Archive for the Paul Ormerod Category

Gresham’s Law in Education: How the Bad Drove Out the Good

Young adults in England have scored almost the lowest result in the developed world in international literacy and numeracy tests. A study by the Organisation for Economic Co-operation and Development (OECD) shows how England’s 16 to 24 year olds are falling behind their Asian and European counterparts.

Read more

Russia: how the crisis might affect future growth

The performance of the BRIC economies over the past decade or so has been mixed. Russian growth, though impressive by Western standards, has lagged that of both India and China. This is particularly true since 2008. I got an insight into the problem at a conference last

Read more

Everything is crystal clear with hindsight

Are government bonds risky? This question arose a year ago, during a meeting with my bank. I wanted a low risk portfolio, but they noted that I did not want to hold UK government bonds. Whether it was the regulator who was insisting, or whether it was

Read more

Should London be an Independent City State?

Forget Scottish independence – in his blog for  the Guardian this week Larry Elliot suggests that it is London that should devolve – a move he says that would bring an economic boost to the rest of the UK. He quotes some findings from our own Paul

Read more

Alibaba: not just the Forty Thieves. China at the Cutting Edge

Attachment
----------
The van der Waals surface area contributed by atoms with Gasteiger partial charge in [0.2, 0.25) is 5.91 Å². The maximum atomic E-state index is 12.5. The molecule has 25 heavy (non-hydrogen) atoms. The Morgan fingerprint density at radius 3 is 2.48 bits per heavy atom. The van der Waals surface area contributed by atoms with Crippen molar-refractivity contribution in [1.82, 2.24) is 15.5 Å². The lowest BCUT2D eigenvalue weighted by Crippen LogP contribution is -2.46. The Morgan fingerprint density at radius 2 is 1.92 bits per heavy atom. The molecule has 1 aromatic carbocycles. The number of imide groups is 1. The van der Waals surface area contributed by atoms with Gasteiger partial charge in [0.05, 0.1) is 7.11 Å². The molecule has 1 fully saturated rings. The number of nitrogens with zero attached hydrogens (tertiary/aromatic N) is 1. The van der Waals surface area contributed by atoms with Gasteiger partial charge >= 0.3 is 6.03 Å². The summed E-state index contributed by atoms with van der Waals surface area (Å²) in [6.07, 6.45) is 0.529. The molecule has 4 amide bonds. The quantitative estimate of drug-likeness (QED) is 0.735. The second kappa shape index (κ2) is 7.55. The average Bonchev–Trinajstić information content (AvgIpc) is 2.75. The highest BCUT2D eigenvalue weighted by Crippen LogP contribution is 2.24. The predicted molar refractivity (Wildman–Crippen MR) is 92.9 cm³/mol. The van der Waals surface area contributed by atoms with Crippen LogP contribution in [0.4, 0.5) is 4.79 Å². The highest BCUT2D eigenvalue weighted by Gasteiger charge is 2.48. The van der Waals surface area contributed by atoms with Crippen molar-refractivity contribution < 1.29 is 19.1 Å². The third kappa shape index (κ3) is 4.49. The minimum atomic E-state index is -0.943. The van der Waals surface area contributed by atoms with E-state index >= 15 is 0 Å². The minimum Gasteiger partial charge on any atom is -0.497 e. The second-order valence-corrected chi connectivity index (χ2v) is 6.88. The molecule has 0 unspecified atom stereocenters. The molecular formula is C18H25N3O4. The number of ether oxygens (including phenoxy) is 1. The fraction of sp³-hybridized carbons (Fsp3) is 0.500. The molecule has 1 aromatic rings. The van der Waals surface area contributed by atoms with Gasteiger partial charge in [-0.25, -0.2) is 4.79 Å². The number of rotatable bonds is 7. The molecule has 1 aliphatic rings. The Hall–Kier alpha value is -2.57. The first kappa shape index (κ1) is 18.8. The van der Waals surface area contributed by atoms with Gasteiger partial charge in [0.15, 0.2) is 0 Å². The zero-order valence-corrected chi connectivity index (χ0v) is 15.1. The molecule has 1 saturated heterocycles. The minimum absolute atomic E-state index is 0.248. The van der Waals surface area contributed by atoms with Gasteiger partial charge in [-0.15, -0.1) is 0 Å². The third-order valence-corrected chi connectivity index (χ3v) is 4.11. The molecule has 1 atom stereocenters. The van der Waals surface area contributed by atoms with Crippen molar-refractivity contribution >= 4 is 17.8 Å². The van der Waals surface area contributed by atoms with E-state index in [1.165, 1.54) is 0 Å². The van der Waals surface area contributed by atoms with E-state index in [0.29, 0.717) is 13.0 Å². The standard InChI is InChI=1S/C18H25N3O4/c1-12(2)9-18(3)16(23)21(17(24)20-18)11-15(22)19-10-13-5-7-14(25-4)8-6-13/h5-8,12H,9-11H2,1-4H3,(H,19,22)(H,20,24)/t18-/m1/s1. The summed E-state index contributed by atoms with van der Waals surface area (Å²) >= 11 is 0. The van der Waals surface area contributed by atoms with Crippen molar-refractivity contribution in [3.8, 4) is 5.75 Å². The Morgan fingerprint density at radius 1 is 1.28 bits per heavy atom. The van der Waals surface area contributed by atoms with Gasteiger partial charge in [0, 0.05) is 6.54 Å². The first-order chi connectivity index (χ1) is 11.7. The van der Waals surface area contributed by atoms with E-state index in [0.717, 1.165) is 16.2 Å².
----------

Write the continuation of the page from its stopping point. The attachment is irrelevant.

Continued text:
In the whole of the 20th century, only a few countries managed to transform themselves and join the club of rich economies. Japan is the most prominent example. The key question for the first half of the 21st century is whether or not China will manage to do the

Read more

Is the ‘rent-seeker’ dying out?

The concept of the “rent seeker” is one of the most valuable in the whole of economics. The activity of rent-seeking involves obtaining money by manipulating the social or political environment in which economic activity takes place, instead of getting paid for creating new wealth. It is

Read more

Can England win the World Cup?

Autumn is fast approaching. The focus of the nation’s sporting interest is switching. No sooner have our boys humiliated the Australians, than a new challenge emerges in the shape of two important qualifying games for the soccer World Cup. The comedian Bob Doolally articulated the views of many

Read more

Our economic recovery is real, but what we can still learn from the US?

Some people are never satisfied. The evidence is mounting that the UK economy is now on the path to recovery. But to those who denied the possibility of any economic revival at all under the policies of “austerity”, this is simply not good enough. It is the

Read more

How sticky is unemployment? Will it take three years to fall?

The views expressed by the new Bank of England Governor, Mark Carney, on interest rates and unemployment remain a hot topic. Interest rates will not be raised until unemployment falls below 7 per cent, a process he thinks will take three years. The perception which many people have

Read more

No interest rate changes for three years? Zero hours contracts for the Monetary Policy Committee!

The new Governor of the Bank of England, Mark Carney, said last week that interest rates will not be raised until unemployment falls below 7 per cent, a process he thinks will take three years. The battle of Austerlitz in 1805 was one of Napoleon’s greatest victories,

Read more
Page 20 of 26« First...10...1819202122...Last »

Contact Us

56-58 Putney High Street, London, SW15 1SF
Phone: 0208 878 6333
Email

Subscribe to our newsletter

Visit Us On TwitterVisit Us On Linkedin